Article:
When asked, ``if the expected decision does not come out in Copenhagen, that is if green light is not shed for opening of accession talks in 2003, what will happen? Will there be a negative atmosphere like the one that occurred after Luxembourg Summit?`` Yilmaz said: ``A more critical summit is in question for us when compared to the Luxembourg Summit, because we might not make progress in Turkey-EU relations and at the same time some decisions which may disturb Turkey-EU relations can be reached at this summit.`` Yilmaz added: ``When I say this, I mean EU membership of the Greek Cypriot administration. If the EU accepts the Greek Cypriot administration as an EU member representing the whole of the island while it does not open accession talks with Turkey, this will be a biased and hostile attitude towards Turkey and this will cause a problem in our relations with the EU in the future which might not be compensated.
We know that the EU did not fulfil some of its financial commitments to Turkey because of Greece's obstacles before the Helsinki Summit in 1999. However, Greece`s prevention has been removed considerably following the Helsinki Summit.`` ``We can talk about the EU`s failure in providing necessary support to Turkey in preparing itself to full membership, instead of fulfilling its commitments to Turkey. EU Commission officials told us that the EU could allocate more sources to Turkey from its new budget to be prepared next year. However, all these developments depend on Turkey-EU relations` gaining a new acceleration at the Copenhagen Summit. Therefore, we can expect the EU to undertake more commitments to assist Turkey in preparing itself to the full membership in the coming period. I believe that the EU would keep its promises to Turkey.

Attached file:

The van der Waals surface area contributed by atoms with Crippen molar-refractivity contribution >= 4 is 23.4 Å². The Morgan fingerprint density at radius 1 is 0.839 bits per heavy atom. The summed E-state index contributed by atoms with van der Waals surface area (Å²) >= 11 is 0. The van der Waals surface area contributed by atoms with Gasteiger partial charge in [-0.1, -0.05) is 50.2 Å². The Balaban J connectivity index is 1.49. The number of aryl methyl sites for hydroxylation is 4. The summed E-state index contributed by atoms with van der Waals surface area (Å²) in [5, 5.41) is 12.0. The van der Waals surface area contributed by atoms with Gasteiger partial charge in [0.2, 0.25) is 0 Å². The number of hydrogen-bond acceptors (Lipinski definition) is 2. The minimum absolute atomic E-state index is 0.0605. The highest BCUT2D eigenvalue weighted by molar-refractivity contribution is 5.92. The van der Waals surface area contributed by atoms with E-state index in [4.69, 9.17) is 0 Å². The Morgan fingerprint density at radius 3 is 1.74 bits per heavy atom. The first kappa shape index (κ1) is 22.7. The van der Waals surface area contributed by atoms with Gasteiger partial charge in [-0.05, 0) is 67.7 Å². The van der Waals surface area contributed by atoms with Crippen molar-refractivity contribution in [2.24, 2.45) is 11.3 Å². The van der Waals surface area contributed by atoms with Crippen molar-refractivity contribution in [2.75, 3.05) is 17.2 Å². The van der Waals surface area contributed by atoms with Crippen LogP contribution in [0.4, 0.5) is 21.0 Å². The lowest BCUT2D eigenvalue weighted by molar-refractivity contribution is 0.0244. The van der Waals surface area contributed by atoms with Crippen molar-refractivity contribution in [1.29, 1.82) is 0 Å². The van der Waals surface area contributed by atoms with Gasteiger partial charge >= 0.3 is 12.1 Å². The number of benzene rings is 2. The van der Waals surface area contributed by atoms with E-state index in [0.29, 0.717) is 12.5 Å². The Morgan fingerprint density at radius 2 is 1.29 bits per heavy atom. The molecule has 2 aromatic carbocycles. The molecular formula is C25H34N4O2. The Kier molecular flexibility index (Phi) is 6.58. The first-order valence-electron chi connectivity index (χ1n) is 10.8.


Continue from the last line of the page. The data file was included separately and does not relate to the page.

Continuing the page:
Some circles in Turkey think that the EU would not accept Turkey's full membership even if Turkey fulfilled all criteria because of certain prejudices. And our politicians base their statement on these thoughts. But I believe that EU will not show an institutional weakness. I think that the line drawn by Helsinki is binding for the EU and even the changes in the governments will not affect this Union's will put forth at Helsinki. I believe that the determining point in this issue is Turkey`s fulfillment of its obligations.``